CAMP SCHWAB, Okinawa — Patrolling, vehicle checkpoints, security operations, searches and crowd management: These will be the majority of missions for the 3rd Battalion, 4th Marine Regiment when it deploys to Iraq for the second time.

The new mission is quite different from that of invading the country almost a year ago. So Marines from Marine Corps Air Ground Combat Center from Twentynine Palms, Calif., spent Thursday practicing their skills on Camp Schwab. The unit now is on Okinawa under the Unit Deployment Program.

Almost a year ago to the day, the unit first landed in Kuwait in preparation for the invasion of Iraq, said Capt. Matt Watt, assistant operations officer. The unit returned from Iraq in June, he said.

Since then, Watt said, about 70 percent of the personnel in Iraq a year ago still are with the unit, Watt said: “It’s definitely an advantage going back so soon,” Watt said. “We’ll be going back with people with a lot of experience.”

To help the other 30 percent prepare, the unit held Stability and Support Operations training Thursday.

During crowd-management training, fellow Marines role-played as upset Iraqis trying to get into the bank the Marines were protecting, Watt said. Marines in front of the bank endured the mob trying to push by them or grab their weapons — or occasionally brandishing their own.

“The biggest benefit is training on a situation they might encounter in Iraq,” said 2nd Lt. Rosendo Garza of his 2nd Platoon, Lima Company. The hardest part will be the language barrier, he said. “But we hope to mitigate that by having Marines trained in basic Arabic.”

Garza added that differentiating between those who want to harm you and those who have a legitimate complaint is difficult when trying to manage a crowd.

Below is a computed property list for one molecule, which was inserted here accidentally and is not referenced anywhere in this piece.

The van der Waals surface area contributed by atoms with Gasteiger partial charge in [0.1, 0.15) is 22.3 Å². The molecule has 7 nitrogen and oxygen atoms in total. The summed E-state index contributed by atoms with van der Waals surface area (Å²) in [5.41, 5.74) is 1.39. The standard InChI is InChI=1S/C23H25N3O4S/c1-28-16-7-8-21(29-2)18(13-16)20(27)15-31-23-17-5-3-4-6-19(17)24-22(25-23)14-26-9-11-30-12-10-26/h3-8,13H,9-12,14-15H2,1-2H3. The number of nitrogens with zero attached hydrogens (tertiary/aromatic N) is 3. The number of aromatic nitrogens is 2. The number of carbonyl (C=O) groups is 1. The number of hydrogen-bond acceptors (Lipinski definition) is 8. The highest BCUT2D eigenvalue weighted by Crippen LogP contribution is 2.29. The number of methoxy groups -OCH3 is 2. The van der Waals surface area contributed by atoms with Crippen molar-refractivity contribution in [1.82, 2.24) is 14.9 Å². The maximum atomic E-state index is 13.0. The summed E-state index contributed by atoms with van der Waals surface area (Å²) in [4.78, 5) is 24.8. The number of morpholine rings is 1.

Lima Company’s 1st Platoon faced similar problems Thursday at an entry control point. In addition to dealing with small crowds, the Marines had to check the contents of every vehicle that tried to enter, said 1st Lt. James Freda, platoon commandeer.

“The vehicles are routed into a search point,” Freda said. “We look for contraband, weapons and improvised explosive devices. If nothing is found, they can proceed. But if we find something, then they’re brought to the detention area.”

Freda said several measures are in place to keep a vehicle from running through the checkpoint. First are obstacles that force the vehicle to follow a certain path. If the vehicle attempts to run through, road spikes snap up; if those fail, machine guns will fire, attempting to disable the vehicle. The last resort is a sniper who will shoot at the driver.

Other Marines in the unit participated in convoy operations, where they learned how to react to snipers and roadside bombs.

For one Marine who has been to Iraq, the training is helping the unit get in the right frame of mind.

“They are doing the right thing to prepare us for Iraq,” said machine gunner Lance Cpl. Caleb Wilson. “I see us doing a lot of what we’re doing here in Iraq.”

Watt couldn’t specify when the unit will leave Okinawa for Iraq but said it could be anywhere from a few weeks to more than a month.

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